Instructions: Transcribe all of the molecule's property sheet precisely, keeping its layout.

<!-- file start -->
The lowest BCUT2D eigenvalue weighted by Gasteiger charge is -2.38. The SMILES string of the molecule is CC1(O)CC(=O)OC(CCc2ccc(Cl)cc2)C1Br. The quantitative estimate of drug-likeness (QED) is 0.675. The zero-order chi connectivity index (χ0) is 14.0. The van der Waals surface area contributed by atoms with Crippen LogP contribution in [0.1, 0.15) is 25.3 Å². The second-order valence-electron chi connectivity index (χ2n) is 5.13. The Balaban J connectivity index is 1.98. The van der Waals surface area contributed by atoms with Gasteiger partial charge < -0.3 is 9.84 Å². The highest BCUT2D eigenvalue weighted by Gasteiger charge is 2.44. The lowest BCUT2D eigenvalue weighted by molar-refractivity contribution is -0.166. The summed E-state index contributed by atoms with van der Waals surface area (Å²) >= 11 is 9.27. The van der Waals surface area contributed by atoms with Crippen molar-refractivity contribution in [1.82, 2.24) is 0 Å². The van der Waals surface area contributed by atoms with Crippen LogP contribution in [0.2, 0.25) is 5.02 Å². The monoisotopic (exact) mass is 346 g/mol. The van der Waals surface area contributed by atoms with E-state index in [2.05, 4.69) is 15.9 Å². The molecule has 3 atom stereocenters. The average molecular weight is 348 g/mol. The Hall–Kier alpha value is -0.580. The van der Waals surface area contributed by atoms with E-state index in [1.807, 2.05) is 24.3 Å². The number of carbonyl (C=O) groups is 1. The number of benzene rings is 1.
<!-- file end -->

The lowest BCUT2D eigenvalue weighted by Gasteiger charge is -2.38. The SMILES string of the molecule is CC1(O)CC(=O)OC(CCc2ccc(Cl)cc2)C1Br. The quantitative estimate of drug-likeness (QED) is 0.675. The zero-order chi connectivity index (χ0) is 14.0. The van der Waals surface area contributed by atoms with Crippen LogP contribution in [0.1, 0.15) is 25.3 Å². The second-order valence-electron chi connectivity index (χ2n) is 5.13. The Balaban J connectivity index is 1.98. The van der Waals surface area contributed by atoms with Gasteiger partial charge < -0.3 is 9.84 Å². The highest BCUT2D eigenvalue weighted by Gasteiger charge is 2.44. The lowest BCUT2D eigenvalue weighted by molar-refractivity contribution is -0.166. The summed E-state index contributed by atoms with van der Waals surface area (Å²) >= 11 is 9.27. The van der Waals surface area contributed by atoms with Crippen molar-refractivity contribution in [1.82, 2.24) is 0 Å². The van der Waals surface area contributed by atoms with Crippen LogP contribution in [0.2, 0.25) is 5.02 Å². The monoisotopic (exact) mass is 346 g/mol. The van der Waals surface area contributed by atoms with E-state index in [2.05, 4.69) is 15.9 Å². The molecule has 3 atom stereocenters. The average molecular weight is 348 g/mol. The Hall–Kier alpha value is -0.580. The van der Waals surface area contributed by atoms with E-state index in [1.807, 2.05) is 24.3 Å². The number of carbonyl (C=O) groups is 1. The number of benzene rings is 1.